Access: Turn west off Arizona Highway 179 onto Morgan Road. As it passes through Broken Arrow Estates, it becomes FR 179F.
One of Arizona's most popular 4x4 trails runs over steep and narrow red rocks. Highlights include the Devil's Staircase, a steep downhill section of stair-stepped red rocks. The best time to experience this trail is when the sun is low, creating dramatic lighting as you take in the panoramic views of Bell Rock, Chapel Butte or the Rock of Gibraltar. The drive is less than four miles and takes about two to three hours.
Box Canyon Trail - Wickenburg
Access: From Wickenburg, drive north on U.S. Highway 93, turn right on South Rincon Road and continue north. Where the riverbed crosses the road a second time, the trail begins.
Racing your ATV down a running streambed is a great way to stay cool in those hot summer months. The trail follows the Hassayampa riverbed through a narrow box canyon lined with saguaro cacti. You can get as wet and muddy as you want, but you might want to keep your phone in a waterproof case.
Maverick Trail - Show Low, White Mountains (50-inch width limitation)
Access: Maverick Trail has five access points. Find detailed maps online at azstateparks.com/ohv.
When summer temperatures begin to climb, take a cool motorcycle ride through the ponderosa pines on the Maverick Trail. At an elevation above 6,000 feet, this 50-mile trail offers stunning views of the White Mountains and connects the town of Clay Springs to Pinetop. Made for motorcycle, ATV and OHV use, it's narrow—with a 50-inch width limitation—but plans to widen and extend the trail are in the works
Chiva Falls Trails - Redington Pass, Tucson
Access: Drive to the end of Tanque Verde Road. After the dry wash, the road becomes AZ Highway 371/Redington Road. Head up the road five miles, taking a right turn onto #4417, where a cattle guard marks the entrance to the trail.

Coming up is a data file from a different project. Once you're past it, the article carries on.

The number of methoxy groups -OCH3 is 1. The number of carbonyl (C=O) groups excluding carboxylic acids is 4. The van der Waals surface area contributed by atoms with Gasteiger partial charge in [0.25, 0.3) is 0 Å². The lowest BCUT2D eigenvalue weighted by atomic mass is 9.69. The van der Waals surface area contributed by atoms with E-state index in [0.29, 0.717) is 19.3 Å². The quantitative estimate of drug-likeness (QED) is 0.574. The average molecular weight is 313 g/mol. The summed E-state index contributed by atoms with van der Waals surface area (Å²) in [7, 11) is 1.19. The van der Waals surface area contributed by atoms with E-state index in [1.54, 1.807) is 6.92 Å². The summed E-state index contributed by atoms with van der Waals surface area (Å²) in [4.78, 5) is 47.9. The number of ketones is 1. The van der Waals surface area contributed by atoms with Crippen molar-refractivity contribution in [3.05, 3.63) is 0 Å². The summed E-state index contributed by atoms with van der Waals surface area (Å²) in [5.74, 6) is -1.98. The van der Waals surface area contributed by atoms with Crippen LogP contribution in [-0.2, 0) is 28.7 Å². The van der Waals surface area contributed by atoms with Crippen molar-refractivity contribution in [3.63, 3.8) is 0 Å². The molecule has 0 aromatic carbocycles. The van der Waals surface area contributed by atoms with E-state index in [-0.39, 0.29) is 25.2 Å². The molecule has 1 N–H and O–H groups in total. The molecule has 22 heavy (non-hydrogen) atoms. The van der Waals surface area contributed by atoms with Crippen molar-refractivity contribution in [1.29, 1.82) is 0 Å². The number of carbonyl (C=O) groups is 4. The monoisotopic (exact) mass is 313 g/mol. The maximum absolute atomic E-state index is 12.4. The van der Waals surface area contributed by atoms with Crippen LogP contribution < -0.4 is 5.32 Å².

It may be difficult to get there, but this ride ends at a stunning 75-foot-tall waterfall located on the north side of the Rincon Mountain Wilderness Area. With a high-clearance 4x4 or OHV, you can traverse rolling hills with steep, rocky ascents and descents through normally dry streambeds. To reach the falls, you will need to clear the first technical challenge, a slab rock area called Three Feathers. Once you reach your destination, cool off with a dip at the base of the falls, which flow July through September
Cinder Hills OHV Recreational Area - Flagstaff
Access: Junction of U.S. Highway 89 and FR 776, 12 miles north of downtown Flagstaff.
What would it be like to ride on the moon? In the 1960s, NASA scientists asked the same question. In response, NASA bombed craters into Cinder Lake, a basaltic cinder field—now a small section of this very popular 13,500-acre OHV area in northern Arizona. Apollo 15 astronauts learned how to drive the Lunar Roving Vehicle in the same location you can ride today. One Hundred Dollar Hill is the most challenging route to the top of these barren, black and storied hills.